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Jul
23
comment i'm getting this error in python<__main__.Node object at 0x03A5F990> linked list
Where in the code does the error take place? Do you have a stack trace?
Jul
23
revised i'm getting this error in python<__main__.Node object at 0x03A5F990> linked list
added 102 characters in body
Jul
21
comment Clean Abstract Syntax Tree
@NSAddict: The way you "keep the bases clean" in a multi-pass compiler and make things easy to reason about is with a well-defined pipeline. Each step uses the Visitor Pattern to perform a certain operation on the AST. You can then reason that, at any given stage of the pipeline, the AST will be in a certain well-defined state because all of the transformations performed by all previous stages will be complete by that point. Keeping complexity of mutable data down to a comprehensible level is really not that difficult; you just need to apply some discipline and definition.
Jul
21
comment Clean Abstract Syntax Tree
@NSAddict: Sorry. It's just that I've never understood the "difficult to reason about" line, and people who use it always state it as a fact, (or at least an article of faith,) with no evidence provided or (apparently) required, even though the burden of proof should be on the person making the claim. It's hard for someone who reasons about stuff like this all the time to see a claim like that and not come to the conclusion that the problem actually lies with the person who seems to find this to be some really hard thing to do.
Jul
21
answered Clean Abstract Syntax Tree
Jul
13
comment Is the question “What is the using statement” a bad question to ask an interviewee?
@JeffO: To Google something, first you have to know what you're looking for. That's not always an obvious thing.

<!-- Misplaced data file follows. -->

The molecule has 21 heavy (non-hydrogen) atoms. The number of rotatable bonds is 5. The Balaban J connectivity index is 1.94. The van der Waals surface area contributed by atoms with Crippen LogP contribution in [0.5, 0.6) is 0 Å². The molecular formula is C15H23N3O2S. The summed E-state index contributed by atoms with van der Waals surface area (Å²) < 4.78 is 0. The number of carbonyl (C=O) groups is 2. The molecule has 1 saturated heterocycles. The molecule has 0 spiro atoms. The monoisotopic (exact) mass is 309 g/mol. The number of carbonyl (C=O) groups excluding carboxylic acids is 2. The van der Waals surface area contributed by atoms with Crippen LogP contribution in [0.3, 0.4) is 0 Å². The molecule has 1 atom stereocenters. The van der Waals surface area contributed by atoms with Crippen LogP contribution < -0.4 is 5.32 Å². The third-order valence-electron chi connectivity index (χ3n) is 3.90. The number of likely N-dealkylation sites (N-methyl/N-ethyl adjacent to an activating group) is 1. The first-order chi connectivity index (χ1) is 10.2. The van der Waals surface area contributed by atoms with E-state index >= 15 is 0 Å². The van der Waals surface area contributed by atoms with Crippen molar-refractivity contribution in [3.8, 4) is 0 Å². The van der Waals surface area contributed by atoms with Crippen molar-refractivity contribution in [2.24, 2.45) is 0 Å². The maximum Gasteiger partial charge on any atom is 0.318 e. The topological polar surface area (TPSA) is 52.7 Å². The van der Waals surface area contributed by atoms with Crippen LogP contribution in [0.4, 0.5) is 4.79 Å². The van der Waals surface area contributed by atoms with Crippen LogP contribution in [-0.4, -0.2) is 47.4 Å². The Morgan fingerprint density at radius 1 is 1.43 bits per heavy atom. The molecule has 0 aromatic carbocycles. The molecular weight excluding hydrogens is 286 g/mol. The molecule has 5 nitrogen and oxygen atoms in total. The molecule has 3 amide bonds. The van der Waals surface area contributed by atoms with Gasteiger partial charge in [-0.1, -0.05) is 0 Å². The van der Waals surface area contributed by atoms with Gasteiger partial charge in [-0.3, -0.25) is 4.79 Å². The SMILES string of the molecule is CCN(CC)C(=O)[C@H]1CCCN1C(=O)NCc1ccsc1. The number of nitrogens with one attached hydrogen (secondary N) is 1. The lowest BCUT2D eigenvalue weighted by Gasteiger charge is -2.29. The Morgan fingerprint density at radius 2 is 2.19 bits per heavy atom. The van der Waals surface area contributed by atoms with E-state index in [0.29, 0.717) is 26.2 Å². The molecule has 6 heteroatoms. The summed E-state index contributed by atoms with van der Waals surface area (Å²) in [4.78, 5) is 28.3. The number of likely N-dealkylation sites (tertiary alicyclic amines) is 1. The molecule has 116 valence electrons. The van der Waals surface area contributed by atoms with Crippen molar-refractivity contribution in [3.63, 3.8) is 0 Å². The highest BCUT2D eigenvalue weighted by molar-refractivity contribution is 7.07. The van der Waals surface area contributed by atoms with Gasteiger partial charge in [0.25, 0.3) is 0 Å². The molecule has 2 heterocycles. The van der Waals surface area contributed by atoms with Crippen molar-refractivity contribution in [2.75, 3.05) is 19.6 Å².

Jul
13
answered Is the question “What is the using statement” a bad question to ask an interviewee?
Jul
13
comment What are some good books to use to learn ADA?
ADA is the Americans with Disabilities Act. The programming language is written "Ada".
Jul
12
comment The Critical Functionality of an API has changed, what should I do?
Google: "Don't be evil." Facebook: "Don't even bother pretending we're trying not to be evil."
Jul
10
answered How to suspend open source support?
Jul
9
reviewed Approve Can static and dynamically typed languages be seen as different tools for different types of jobs?
Jul
1
awarded  Enlightened
Jul
1
awarded  Nice Answer
Jun
29
comment Do binary trees serve a specific purpose in storing hierarchical data? What is their canonical use?
@sw123456 Glad I could help explain it :)
Jun
29
comment Do binary trees serve a specific purpose in storing hierarchical data? What is their canonical use?
@sw123456: That's right. As with any engineering, it comes with tradeoffs, (uses more--and more fragmented--memory than an array with the same number of elements, O(n) access to element #n of the data set rather than O(1) access, etc,) but fast search is definitely the major benefit of binary trees.
Jun
29
answered Do binary trees serve a specific purpose in storing hierarchical data? What is their canonical use?
Jun
29
comment Is method overriding always a violation of Liskov Substitution Principle?
Overriding isn't intrinsically a violation of LSP; it's the entire point of LSP.
Jun
27
awarded  object-oriented
Jun
26
comment Can you implement “object-oriented” programming without the class keyword?
The Linux kernel uses an emulation of several OO techniques, which all have to be coded manually without language support. This leads to plenty of opportunities for bugs, which, being Linux, is counterbalanced by a liberal application of Linus's Law. Yes, it's possible to do--Turing equivalence proves this--but my point that it's extremely difficult to get right without language support still stands. Also, why all these questions about C when the question was about Python? In C it's not possible to do the nested functions trick in the first place.
Jun
26
comment Can you implement “object-oriented” programming without the class keyword?
@overexchange: Those are structs with function pointers, not objects with methods. They're assigned at runtime, can be reassigned, can be null or corrupt if you screw up somewhere, add a dereference overhead each time they're invoked, and add sizeof(pointer) per "method" to your struct instance size. Real methods have none of the above disadvantages. (Except the dereference overhead, which applies to virtual methods.)